NDSU Extension - Nelson County


Nelson County Extension 

Nelson County Courthouse

210 B. Ave W. Suite 101

Lakota, ND 58344


Office Hours:  Monday - Friday 


Phone: (701)247-2521

Fax: (701)247-2412

| Share

Project vs. Exhibit

4-H Projects and 4-H Exhibits 

What is the Difference?


The Foundation of 4-H Learning

4-H projects are tools for teaching youth hands-on skills by developing their interests in certain areas.  A 4‐H project is an area of emphasis in which a 4‐Her enrolls, studies, learns and keeps records. The North Dakota 4‐H Project Guide lists all of the project areas in 4‐H that members may choose to enroll in. The ND 4-H Project Guide may be found online at here: 2018-19 Project Guide.

A 4‐H exhibit is an item resulting from project work that the 4‐Her has chosen to bring to the fair and have evaluated by a judge. For example: a 4‐Her may enroll in the gardening project area and choose to bring carrots to Achievement Day that he/she has grown in her garden. Exhibit offerings are found in the ND State Fair Exhibit Book, which is available at County Extension offices in the spring.


As another example, let’s suppose a 4-Her wants to learn about growing vegetables. He enrolls in the 4-H Gardening Project. He might set a goal to plan, plant, maintain and harvest a vegetable garden. Activities (including skills learned or practiced) in the Gardening Project can include:


• Plan and prepare the garden (Planning/Organizing)

• Harvest the garden (Marketable Skills)

• Share vegetables with others (Concern for Others, Community Service)

• Prepare vegetables for exhibition (Self-Motivation, Planning/Organizing, Follow Directions)


• Plant the garden (Wise Use of Resources)

 • Maintain the garden (Responsibility)

• Keep records on the experience (Record Keeping, Responsibility)

• Participate in conference judging at Achievement Day (Communication, Integrity)

You’ll notice that the exhibition of vegetables is only one step in this learning process. Hence, the 4-H project is the entire learning experience. The 4-H exhibit is just the portion of the project a 4-Her brings to Achievement Day. This is a subtle but important difference.  A member may have several exhibits all in the same project area: Food and Nutrition Project may have chocolate chip cookies, yeast bread and preserved tomatoes. When it is time to complete 4‐H records, all three of these exhibits would all be part of the Food & Nutrition Project write‐up.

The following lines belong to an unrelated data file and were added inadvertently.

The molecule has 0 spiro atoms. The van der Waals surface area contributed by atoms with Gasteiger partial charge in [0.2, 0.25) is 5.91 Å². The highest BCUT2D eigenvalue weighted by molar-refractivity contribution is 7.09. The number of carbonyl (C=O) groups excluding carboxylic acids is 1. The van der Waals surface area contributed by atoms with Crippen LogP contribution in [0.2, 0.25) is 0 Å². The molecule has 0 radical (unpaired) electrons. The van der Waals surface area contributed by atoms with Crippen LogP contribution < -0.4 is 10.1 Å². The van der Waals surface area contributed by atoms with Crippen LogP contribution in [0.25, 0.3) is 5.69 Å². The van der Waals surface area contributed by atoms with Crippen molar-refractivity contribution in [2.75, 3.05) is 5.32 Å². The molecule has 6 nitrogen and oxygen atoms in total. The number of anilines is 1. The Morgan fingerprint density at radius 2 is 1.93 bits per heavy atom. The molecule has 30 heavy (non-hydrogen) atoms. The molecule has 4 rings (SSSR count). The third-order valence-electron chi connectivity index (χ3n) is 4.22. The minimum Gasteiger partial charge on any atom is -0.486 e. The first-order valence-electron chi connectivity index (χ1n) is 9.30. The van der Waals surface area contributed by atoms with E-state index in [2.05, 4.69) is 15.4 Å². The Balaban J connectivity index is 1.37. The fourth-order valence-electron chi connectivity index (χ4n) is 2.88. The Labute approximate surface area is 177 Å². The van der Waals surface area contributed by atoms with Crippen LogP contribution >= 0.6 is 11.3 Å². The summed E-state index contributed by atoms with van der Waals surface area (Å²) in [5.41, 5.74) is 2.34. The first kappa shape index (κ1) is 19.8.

Sometimes people think that earning ribbons and premiums from exhibiting at Achievement Days and State Fair is the purpose of 4-H.  As you can see by the example above, those people are missing most of the story. It is the learning experience that makes 4-H what it is – not just the exhibit. In fact, a 4-Her doesn’t need to bring an exhibit to fair at all to gain the life skills that make 4-H a quality experience for youth.


Exhibiting 4-H projects enables the public to learn what 4-H’ers are doing, helps members learn how they can improve their work, and gives members a sense of pride and accomplishment.


Why Don’t Cloverbuds Enroll in Projects?


There is a primary difference between a 4-H Cloverbud activity and a 4-H project. A Cloverbud member engages in varied activities which focus on developing a specific skill or concept to complete the activity. A 4-H project focuses on a long-term planned course of study in a specific project area.


 (Information adapted from Iowa State University Extension Publication 4H-4008D)


Creative Commons License
Feel free to use and share this content, but please do so under the conditions of our Creative Commons license and our Rules for Use. Thanks.